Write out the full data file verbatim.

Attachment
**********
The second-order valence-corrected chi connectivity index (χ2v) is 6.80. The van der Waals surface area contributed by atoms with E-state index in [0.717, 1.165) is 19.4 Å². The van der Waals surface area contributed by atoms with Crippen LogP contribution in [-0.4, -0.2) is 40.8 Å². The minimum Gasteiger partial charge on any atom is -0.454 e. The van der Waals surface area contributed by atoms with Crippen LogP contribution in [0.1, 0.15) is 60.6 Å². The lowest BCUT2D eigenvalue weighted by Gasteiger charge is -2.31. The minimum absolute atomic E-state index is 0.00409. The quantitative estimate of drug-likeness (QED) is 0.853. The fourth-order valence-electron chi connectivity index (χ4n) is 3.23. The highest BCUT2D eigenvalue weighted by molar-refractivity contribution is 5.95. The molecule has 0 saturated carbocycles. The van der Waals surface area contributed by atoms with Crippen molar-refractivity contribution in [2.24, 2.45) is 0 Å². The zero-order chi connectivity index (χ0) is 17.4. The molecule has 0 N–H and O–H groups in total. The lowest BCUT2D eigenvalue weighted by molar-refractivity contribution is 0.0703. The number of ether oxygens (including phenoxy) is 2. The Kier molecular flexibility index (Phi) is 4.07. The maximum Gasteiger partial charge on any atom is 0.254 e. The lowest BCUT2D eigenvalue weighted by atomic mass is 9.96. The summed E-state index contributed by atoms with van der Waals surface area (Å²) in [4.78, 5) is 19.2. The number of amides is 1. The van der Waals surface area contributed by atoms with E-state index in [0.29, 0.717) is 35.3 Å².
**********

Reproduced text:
The second-order valence-corrected chi connectivity index (χ2v) is 6.80. The van der Waals surface area contributed by atoms with E-state index in [0.717, 1.165) is 19.4 Å². The van der Waals surface area contributed by atoms with Crippen LogP contribution in [-0.4, -0.2) is 40.8 Å². The minimum Gasteiger partial charge on any atom is -0.454 e. The van der Waals surface area contributed by atoms with Crippen LogP contribution in [0.1, 0.15) is 60.6 Å². The lowest BCUT2D eigenvalue weighted by Gasteiger charge is -2.31. The minimum absolute atomic E-state index is 0.00409. The quantitative estimate of drug-likeness (QED) is 0.853. The fourth-order valence-electron chi connectivity index (χ4n) is 3.23. The highest BCUT2D eigenvalue weighted by molar-refractivity contribution is 5.95. The molecule has 0 saturated carbocycles. The van der Waals surface area contributed by atoms with Crippen molar-refractivity contribution in [2.24, 2.45) is 0 Å². The zero-order chi connectivity index (χ0) is 17.4. The molecule has 0 N–H and O–H groups in total. The lowest BCUT2D eigenvalue weighted by molar-refractivity contribution is 0.0703. The number of ether oxygens (including phenoxy) is 2. The Kier molecular flexibility index (Phi) is 4.07. The maximum Gasteiger partial charge on any atom is 0.254 e. The lowest BCUT2D eigenvalue weighted by atomic mass is 9.96. The summed E-state index contributed by atoms with van der Waals surface area (Å²) in [4.78, 5) is 19.2. The number of amides is 1. The van der Waals surface area contributed by atoms with E-state index in [0.29, 0.717) is 35.3 Å².